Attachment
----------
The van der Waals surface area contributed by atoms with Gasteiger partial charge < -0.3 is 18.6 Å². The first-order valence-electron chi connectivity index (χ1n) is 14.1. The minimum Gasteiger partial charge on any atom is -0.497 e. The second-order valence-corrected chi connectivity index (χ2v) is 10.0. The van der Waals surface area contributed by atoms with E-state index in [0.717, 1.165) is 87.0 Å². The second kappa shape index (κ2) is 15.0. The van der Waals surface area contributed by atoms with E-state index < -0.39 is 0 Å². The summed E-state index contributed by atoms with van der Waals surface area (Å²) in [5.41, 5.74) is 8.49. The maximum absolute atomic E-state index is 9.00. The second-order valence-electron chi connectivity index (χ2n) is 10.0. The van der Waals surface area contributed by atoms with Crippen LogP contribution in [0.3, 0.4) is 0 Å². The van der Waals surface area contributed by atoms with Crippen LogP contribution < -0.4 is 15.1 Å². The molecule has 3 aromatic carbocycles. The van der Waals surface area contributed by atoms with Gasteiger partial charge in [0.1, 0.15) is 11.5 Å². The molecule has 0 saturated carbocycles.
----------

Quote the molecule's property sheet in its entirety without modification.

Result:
The van der Waals surface area contributed by atoms with Gasteiger partial charge < -0.3 is 18.6 Å². The first-order valence-electron chi connectivity index (χ1n) is 14.1. The minimum Gasteiger partial charge on any atom is -0.497 e. The second-order valence-corrected chi connectivity index (χ2v) is 10.0. The van der Waals surface area contributed by atoms with E-state index in [0.717, 1.165) is 87.0 Å². The second kappa shape index (κ2) is 15.0. The van der Waals surface area contributed by atoms with E-state index < -0.39 is 0 Å². The summed E-state index contributed by atoms with van der Waals surface area (Å²) in [5.41, 5.74) is 8.49. The maximum absolute atomic E-state index is 9.00. The second-order valence-electron chi connectivity index (χ2n) is 10.0. The van der Waals surface area contributed by atoms with Crippen LogP contribution in [0.3, 0.4) is 0 Å². The van der Waals surface area contributed by atoms with Crippen LogP contribution < -0.4 is 15.1 Å². The molecule has 3 aromatic carbocycles. The van der Waals surface area contributed by atoms with Gasteiger partial charge in [0.1, 0.15) is 11.5 Å². The molecule has 0 saturated carbocycles.